Root volatile profiles and herbivore preference are mediated by maize domestication, geographic spread, and modern breeding.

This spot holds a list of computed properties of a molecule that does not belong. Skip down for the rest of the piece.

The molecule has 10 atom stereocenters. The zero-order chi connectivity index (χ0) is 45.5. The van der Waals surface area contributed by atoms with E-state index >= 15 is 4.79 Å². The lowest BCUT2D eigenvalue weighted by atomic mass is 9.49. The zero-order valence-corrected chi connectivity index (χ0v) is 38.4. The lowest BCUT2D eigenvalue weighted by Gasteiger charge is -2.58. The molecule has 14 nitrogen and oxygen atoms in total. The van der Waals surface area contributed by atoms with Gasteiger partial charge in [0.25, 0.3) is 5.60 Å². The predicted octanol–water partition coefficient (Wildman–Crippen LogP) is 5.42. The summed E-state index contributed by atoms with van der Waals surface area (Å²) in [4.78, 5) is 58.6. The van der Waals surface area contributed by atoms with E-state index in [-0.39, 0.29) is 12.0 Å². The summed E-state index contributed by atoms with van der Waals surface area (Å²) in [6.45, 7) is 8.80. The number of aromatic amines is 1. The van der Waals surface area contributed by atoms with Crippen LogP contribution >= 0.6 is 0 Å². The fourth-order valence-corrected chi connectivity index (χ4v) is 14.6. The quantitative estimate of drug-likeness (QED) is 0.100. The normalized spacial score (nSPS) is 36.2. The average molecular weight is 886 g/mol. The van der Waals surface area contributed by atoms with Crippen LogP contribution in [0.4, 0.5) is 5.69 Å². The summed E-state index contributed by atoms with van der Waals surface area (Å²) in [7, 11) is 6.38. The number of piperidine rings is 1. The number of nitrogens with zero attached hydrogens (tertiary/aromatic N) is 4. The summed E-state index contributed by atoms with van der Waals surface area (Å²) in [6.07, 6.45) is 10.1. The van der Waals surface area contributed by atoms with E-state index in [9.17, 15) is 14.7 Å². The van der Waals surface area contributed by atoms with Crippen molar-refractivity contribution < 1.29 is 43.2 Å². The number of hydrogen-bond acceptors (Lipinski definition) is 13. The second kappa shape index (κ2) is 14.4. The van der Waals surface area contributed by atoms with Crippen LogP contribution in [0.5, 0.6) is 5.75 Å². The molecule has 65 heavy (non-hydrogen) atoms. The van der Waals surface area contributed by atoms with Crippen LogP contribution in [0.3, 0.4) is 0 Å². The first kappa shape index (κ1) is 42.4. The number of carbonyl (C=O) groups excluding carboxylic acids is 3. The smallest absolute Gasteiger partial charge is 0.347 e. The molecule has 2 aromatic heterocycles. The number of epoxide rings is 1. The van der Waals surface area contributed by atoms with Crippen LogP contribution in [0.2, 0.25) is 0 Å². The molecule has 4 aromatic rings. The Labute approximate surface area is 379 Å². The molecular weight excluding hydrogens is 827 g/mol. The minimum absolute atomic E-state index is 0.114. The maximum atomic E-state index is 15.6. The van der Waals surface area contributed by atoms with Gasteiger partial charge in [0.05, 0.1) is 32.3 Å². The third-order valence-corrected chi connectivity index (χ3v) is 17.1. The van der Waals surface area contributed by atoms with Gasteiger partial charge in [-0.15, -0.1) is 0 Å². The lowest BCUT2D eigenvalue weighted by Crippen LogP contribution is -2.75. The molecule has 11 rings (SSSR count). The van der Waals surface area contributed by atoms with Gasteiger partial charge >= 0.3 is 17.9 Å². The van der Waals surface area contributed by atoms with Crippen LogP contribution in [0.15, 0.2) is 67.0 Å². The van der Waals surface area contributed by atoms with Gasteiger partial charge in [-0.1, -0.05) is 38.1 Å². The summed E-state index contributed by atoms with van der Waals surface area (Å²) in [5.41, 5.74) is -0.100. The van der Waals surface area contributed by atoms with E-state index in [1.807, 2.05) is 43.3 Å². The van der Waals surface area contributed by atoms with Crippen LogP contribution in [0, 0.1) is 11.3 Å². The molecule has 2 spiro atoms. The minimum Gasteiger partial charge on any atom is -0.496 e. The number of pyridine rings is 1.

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Domestication affected the abundances and diversity of maize root volatiles more than northward spread and modern breeding, and herbivore preference for roots was correlated with volatile diversity and herbivore resistance. Studies show that herbivore defenses in crops are mediated by domestication, spread, and breeding, among other human-driven processes. They also show that those processes affected chemical communication between crop plants and herbivores. We hypothesized that (i) preference of the herbivore (Diabrotica virgifera virgifera) larvae for embryonic roots of maize (Zea mays mays) would increase and (ii) root volatile diversity would decrease with the crop's domestication, northward spread to present-day USA, and modern breeding. We used Balsas teosinte (Zea mays parviglumis), Mexican and USA landrace maizes, and US inbred maize lines to test these hypotheses. We found that herbivore preference and volatile diversity increased with maize domestication and northward spread but decreased with modern breeding. Additionally, we found that the abundances of single volatiles did not consistently increase or decrease with maize domestication, spread, and breeding; rather, volatiles grouped per their abundances were differentially affected by those processes, and domestication had the greatest effects. Altogether, our results suggested that: the herbivore's preference for maize roots is correlated with volatile diversity and herbivore resistance; changes in abundances of individual volatiles are evident at the level of volatile groups; and maize domestication, but not spread and breeding, affected the abundances of some green leaf volatiles and sesquiterpenes/sesquiterpenoids. In part, we discussed our results in the context of herbivore defense evolution when resources for plant growth and defense vary across environments. We suggested that variability in relative abundance of volatiles may be associated with their local, functional relevance across wild and agricultural environments.